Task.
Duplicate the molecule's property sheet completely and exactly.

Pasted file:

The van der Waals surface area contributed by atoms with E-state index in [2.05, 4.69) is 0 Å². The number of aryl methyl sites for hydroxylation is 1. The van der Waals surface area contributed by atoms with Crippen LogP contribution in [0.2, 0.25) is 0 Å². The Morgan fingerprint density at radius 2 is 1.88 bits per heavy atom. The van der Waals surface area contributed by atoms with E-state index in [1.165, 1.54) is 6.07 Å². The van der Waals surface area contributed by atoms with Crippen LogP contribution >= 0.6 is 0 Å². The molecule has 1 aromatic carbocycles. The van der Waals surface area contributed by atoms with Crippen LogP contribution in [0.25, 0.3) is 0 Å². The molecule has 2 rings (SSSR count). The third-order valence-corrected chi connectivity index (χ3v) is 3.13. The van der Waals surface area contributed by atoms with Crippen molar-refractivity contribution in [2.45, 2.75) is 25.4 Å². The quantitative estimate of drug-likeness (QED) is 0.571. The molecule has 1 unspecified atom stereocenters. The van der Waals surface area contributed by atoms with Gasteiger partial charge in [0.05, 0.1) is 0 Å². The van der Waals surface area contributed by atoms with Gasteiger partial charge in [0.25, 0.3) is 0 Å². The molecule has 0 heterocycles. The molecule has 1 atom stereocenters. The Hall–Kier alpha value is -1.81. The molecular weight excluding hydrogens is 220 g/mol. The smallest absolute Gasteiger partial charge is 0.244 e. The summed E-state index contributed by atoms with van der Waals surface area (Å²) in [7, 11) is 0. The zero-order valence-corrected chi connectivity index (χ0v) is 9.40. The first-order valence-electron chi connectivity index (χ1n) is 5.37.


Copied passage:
The van der Waals surface area contributed by atoms with E-state index in [2.05, 4.69) is 0 Å². The number of aryl methyl sites for hydroxylation is 1. The van der Waals surface area contributed by atoms with Crippen LogP contribution in [0.2, 0.25) is 0 Å². The Morgan fingerprint density at radius 2 is 1.88 bits per heavy atom. The van der Waals surface area contributed by atoms with E-state index in [1.165, 1.54) is 6.07 Å². The van der Waals surface area contributed by atoms with Crippen LogP contribution >= 0.6 is 0 Å². The molecule has 1 aromatic carbocycles. The van der Waals surface area contributed by atoms with Crippen LogP contribution in [0.25, 0.3) is 0 Å². The molecule has 2 rings (SSSR count). The third-order valence-corrected chi connectivity index (χ3v) is 3.13. The van der Waals surface area contributed by atoms with Crippen molar-refractivity contribution in [2.45, 2.75) is 25.4 Å². The quantitative estimate of drug-likeness (QED) is 0.571. The molecule has 1 unspecified atom stereocenters. The van der Waals surface area contributed by atoms with Gasteiger partial charge in [0.05, 0.1) is 0 Å². The van der Waals surface area contributed by atoms with Gasteiger partial charge in [0.25, 0.3) is 0 Å². The molecule has 0 heterocycles. The molecule has 1 atom stereocenters. The Hall–Kier alpha value is -1.81. The molecular weight excluding hydrogens is 220 g/mol. The smallest absolute Gasteiger partial charge is 0.244 e. The summed E-state index contributed by atoms with van der Waals surface area (Å²) in [7, 11) is 0. The zero-order valence-corrected chi connectivity index (χ0v) is 9.40. The first-order valence-electron chi connectivity index (χ1n) is 5.37.